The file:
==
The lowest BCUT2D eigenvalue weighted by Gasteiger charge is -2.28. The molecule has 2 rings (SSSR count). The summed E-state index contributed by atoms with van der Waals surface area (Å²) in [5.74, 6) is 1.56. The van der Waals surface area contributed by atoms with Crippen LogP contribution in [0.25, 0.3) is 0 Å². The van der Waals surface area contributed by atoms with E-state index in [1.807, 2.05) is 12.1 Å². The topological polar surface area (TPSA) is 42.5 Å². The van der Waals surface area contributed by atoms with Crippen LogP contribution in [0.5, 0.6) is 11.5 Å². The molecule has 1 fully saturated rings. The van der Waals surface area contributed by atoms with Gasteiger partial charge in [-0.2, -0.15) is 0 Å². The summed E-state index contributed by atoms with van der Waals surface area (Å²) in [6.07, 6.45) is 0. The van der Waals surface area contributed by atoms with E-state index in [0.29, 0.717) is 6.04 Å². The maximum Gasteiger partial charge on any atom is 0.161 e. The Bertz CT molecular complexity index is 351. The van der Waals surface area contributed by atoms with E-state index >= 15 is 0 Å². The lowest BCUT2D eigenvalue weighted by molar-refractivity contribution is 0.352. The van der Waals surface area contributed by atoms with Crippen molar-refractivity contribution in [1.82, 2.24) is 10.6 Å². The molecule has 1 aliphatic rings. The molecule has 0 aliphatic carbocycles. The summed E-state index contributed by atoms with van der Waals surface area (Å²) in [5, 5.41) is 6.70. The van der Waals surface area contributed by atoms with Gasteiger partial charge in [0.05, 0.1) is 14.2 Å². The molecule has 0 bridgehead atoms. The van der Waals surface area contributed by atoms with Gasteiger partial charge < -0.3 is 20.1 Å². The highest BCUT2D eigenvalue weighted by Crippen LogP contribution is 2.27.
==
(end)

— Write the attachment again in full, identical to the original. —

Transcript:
The lowest BCUT2D eigenvalue weighted by Gasteiger charge is -2.28. The molecule has 2 rings (SSSR count). The summed E-state index contributed by atoms with van der Waals surface area (Å²) in [5.74, 6) is 1.56. The van der Waals surface area contributed by atoms with Crippen LogP contribution in [0.25, 0.3) is 0 Å². The van der Waals surface area contributed by atoms with E-state index in [1.807, 2.05) is 12.1 Å². The topological polar surface area (TPSA) is 42.5 Å². The van der Waals surface area contributed by atoms with Crippen LogP contribution in [0.5, 0.6) is 11.5 Å². The molecule has 1 fully saturated rings. The van der Waals surface area contributed by atoms with Gasteiger partial charge in [-0.2, -0.15) is 0 Å². The summed E-state index contributed by atoms with van der Waals surface area (Å²) in [6.07, 6.45) is 0. The van der Waals surface area contributed by atoms with E-state index in [0.29, 0.717) is 6.04 Å². The maximum Gasteiger partial charge on any atom is 0.161 e. The Bertz CT molecular complexity index is 351. The van der Waals surface area contributed by atoms with E-state index >= 15 is 0 Å². The lowest BCUT2D eigenvalue weighted by molar-refractivity contribution is 0.352. The van der Waals surface area contributed by atoms with Crippen molar-refractivity contribution in [1.82, 2.24) is 10.6 Å². The molecule has 1 aliphatic rings. The molecule has 0 aliphatic carbocycles. The summed E-state index contributed by atoms with van der Waals surface area (Å²) in [5, 5.41) is 6.70. The van der Waals surface area contributed by atoms with Gasteiger partial charge in [0.05, 0.1) is 14.2 Å². The molecule has 0 bridgehead atoms. The van der Waals surface area contributed by atoms with Gasteiger partial charge < -0.3 is 20.1 Å². The highest BCUT2D eigenvalue weighted by Crippen LogP contribution is 2.27.